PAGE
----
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      • Enoch Walked with God (Selected Scriptures) John MacArthur

        56:35

        from John MacArthur Added

        http://www.gty.org/resources/sermons/80-387 Tonight we're going to begin a series on what we'll called "Twelve Unlikely Heroes." It was a couple of years ago that I thought it might be interesting to do a book, since people love character studies, they enjoy The Twelve Ordinary Men, The Twelve Extraordinary Women, so why not take a look at some other of the amazing biographies of the Bible under the kind of the title of Extraordinary...or rather Unlikely Heroes. This book will be available by the end of summer. It's finished and it's on its way and you'll be able to take a look at it at the end of summer. You will thoroughly enjoy it. It is...it is a rich and wonderful study. So, I'm going to kind of go along the pathway of those Twelve Unlikely Heroes, and they follow a flow scripturally. So we're going to start in the Old Testament with Enoch and Joseph and then we're going to work our way through all the main eras of biblical history on in to the New Testament, we're going to have a great time doing so....

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        • Pilate Before Jesus (Mark 15:1-15) John MacArthur

          01:11:45

          from John MacArthur Added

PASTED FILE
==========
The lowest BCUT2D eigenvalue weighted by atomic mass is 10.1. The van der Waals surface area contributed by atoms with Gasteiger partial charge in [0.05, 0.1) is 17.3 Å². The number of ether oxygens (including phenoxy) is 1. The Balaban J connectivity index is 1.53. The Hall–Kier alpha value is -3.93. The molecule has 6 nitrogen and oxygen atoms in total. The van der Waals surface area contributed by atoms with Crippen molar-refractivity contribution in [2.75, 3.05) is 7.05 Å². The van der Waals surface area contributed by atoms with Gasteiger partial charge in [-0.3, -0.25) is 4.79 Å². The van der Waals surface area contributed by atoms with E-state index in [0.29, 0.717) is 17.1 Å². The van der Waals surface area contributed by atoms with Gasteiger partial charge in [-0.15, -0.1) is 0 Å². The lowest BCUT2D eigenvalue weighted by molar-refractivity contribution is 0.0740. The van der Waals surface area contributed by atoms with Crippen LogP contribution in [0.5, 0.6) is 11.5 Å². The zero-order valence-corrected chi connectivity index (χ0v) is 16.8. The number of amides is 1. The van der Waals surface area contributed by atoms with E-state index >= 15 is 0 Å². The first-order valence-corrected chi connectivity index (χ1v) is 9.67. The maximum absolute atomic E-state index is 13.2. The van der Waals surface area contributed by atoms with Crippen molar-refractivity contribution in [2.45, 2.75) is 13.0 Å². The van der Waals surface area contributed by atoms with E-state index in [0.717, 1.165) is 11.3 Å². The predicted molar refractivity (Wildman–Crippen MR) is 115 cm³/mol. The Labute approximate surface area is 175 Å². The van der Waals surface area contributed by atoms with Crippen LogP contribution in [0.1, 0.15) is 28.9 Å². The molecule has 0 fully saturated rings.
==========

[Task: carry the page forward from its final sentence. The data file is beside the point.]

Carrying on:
http://www.gty.org/Resources/Sermons/41-79 Let's open the Word of God to the fifteenth chapter of Mark's gospel...the fifteenth chapter as John said, the end is in sight. Chapter 16 looking right ahead of you, perhaps in your Bible on the same page, although this is somewhat of a long chapter. We come to the opening fifteen verses of Mark and in this particular portion of Scripture, we meet this fascinating character by the name of Pilate...Pilate. He is a name to add to the rogues gallery that we've been accumulating in the drama of the murder of Jesus. Names like Judas, and Annas, and Caiaphas, and Herod, and now the Roman Governor by the name of Pilate, fascinating lineup of infamous, evil characters in the unparalleled drama that unfolds around the crucifixion of Christ. They are all part of the black backdrop set behind the shining glory of the Lord Jesus. All of them tried to use their position and their power and their influence and their wits to bring Jesus to His end. Humanly speaking, they are the co-conspirators who finally accomplished the execution of Jesus. However, divinely speaking God is the true power and God is the true influence who brings His own Son to the cross. God in reality is the true executioner. He is the one who was pleased to kill His Son as a substitutionary sacrifice for our sins. The Apostle Peter will give testimony to this in his great sermon on the Day of Pentecost as recorded in Acts 2 verses 22 and 23 where he says, "You crucified Him, but by the determined counsel and foreknowledge of God." That will be repeated again in the fourth chapter of Acts in a similar apostolic sermon, verses 27 to 28, where while there is human responsibility, God is the one who is accomplishing in the death of Christ His will and His saving purpose. The irony is that Judas from the viewpoint of man bears an immense amount of responsibility for the betrayal of Jesus. He renders, in a sense, the initial death sentence. Annas follows up with his own death sentence. Caiaphas follows with his. Herod plays a role. And Pilate passes final sentence. But the truth of the matter is, none of them were the cause of the judgment on Jesus Christ. Rather Jesus judged them. Judas thought he rendered a verdict on Christ, but the reality is, man by himself is priced for 30 pieces, Judas sold himself, not Christ. Annas and Caiaphas thought they sat in judgment on Jesus, as did Herod. But the truth of the matter is, He is their judge. And now we see Pilate and I have titled the sermon purposely not Jesus before Pilate, as if Pilate is the judge, but Pilate before Jesus, because in truth, Jesus is the judge....